Penance is the sacrament by which sins committed after Baptism are forgiven through the absolution of the priest.
Penance prompts the sinner to detest his sins, and incites him to offer satisfaction for them, and to amend his life in the future.
1. Penance has the three essentials of a sacrament.
(a) It is a sensible sign; i.e., the words of absolution and the act of confession.
Our Lord promised to give Peter the power to forgive sins, saying to him, “And whatever thou shalt bind on earth shall be bound in heaven, and whatever thou shalt loose on earth shall be loosed in heaven” (Matthew 16:19). Christ later made the same promise to the other Apostles, saying, “Amen, I say to you whatever you bind on earth shall be bound also in heaven; and whatever you loose on earth shall be loosed also in heaven” (Matthew 18:18).
(b) It was instituted by Jesus Christ on the First Easter Sunday night.
On the first Easter Sunday night, Our Lord fulfilled His promise to give His Apostles the power to forgive sins. Jesus appeared to His Apostles and said: “Peace be to you. As the Father has sent me, I also send you.” When He had said this, He breathed upon them and said to them: “Receive the Holy Spirit; whose sins you shall forgive, they are forgiven them; and whose sins you shall retain, they are retained” (John 20:21-23).
(c) It confers grace. It is the way by which after Baptism sanctifying grace is restored to the penitent who has committed mortal sin.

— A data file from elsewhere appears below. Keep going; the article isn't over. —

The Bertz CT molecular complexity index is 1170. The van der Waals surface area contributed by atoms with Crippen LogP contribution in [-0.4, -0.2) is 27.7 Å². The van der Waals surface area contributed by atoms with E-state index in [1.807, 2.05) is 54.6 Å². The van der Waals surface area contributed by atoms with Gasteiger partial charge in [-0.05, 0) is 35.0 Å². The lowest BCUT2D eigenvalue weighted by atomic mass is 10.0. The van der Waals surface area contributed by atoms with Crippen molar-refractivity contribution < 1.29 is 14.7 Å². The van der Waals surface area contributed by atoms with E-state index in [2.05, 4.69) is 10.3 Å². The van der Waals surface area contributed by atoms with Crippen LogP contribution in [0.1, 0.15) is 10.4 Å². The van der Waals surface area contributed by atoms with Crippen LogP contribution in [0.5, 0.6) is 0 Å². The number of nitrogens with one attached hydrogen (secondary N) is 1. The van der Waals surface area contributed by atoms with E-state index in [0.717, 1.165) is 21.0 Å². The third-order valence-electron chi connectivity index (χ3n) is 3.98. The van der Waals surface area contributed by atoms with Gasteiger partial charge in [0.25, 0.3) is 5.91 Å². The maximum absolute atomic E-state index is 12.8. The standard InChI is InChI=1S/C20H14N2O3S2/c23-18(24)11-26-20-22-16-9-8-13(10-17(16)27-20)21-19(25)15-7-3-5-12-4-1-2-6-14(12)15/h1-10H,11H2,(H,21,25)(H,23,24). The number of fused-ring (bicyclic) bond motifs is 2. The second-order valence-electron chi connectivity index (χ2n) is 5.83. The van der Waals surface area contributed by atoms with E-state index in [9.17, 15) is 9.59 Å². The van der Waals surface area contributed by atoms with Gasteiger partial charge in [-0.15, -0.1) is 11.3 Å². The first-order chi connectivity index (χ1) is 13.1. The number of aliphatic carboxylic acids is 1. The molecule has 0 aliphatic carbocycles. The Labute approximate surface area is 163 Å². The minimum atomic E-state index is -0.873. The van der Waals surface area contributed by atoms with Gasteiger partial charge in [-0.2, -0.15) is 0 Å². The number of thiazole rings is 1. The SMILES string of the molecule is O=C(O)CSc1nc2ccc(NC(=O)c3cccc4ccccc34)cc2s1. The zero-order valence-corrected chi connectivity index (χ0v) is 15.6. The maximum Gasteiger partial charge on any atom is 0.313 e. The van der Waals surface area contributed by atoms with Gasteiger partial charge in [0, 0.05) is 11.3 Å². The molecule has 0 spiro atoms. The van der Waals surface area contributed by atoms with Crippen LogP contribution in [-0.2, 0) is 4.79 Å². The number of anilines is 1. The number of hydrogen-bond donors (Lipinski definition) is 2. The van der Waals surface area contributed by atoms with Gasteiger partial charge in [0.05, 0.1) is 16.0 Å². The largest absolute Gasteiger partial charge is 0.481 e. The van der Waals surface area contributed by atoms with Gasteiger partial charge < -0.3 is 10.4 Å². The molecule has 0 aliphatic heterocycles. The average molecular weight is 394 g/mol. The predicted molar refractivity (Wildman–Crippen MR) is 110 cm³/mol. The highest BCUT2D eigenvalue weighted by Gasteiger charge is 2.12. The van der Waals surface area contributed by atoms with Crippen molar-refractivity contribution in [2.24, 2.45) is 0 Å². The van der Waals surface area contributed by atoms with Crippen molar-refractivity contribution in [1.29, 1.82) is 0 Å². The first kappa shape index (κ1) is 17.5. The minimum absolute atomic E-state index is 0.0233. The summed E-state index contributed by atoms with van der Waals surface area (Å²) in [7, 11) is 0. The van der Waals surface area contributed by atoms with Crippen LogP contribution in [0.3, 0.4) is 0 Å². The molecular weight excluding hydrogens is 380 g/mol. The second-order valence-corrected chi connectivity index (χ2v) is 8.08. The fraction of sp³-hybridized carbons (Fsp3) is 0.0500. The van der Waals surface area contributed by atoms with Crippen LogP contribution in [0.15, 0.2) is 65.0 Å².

2. On the part of the penitent, the sacrament of Penance includes three distinct acts:
(a) contrition or sorrow for his sins;
(b) confession or telling them to the priest; and
(c) satisfaction or performance of the penance imposed by the priest.
A penitent is absolved IF he confesses his sins with sorrow, makes a resolution to atone for them, and promises to amend his life.
3. The practice of confession and sacramental remission of sin has been continuous in the Church from the beginning, though the manner of administering this sacrament has evolved through the centuries.
In the writings of the Fathers and Doctors of the Church, in the very first centuries of the Christian era, the faithful are often advised and exhorted to confess their sins. St. Augustine says, “It is not enough that one acknowledge his sins to God, from whom nothing is hidden; he must also confess them to a priest, God’s representative.”
St. John said in encouragement: “My dear children, these things I write to you in order that you may not sin. But if anyone sins, we have an advocate with the Father, Jesus Christ the just” (1 John 2:1).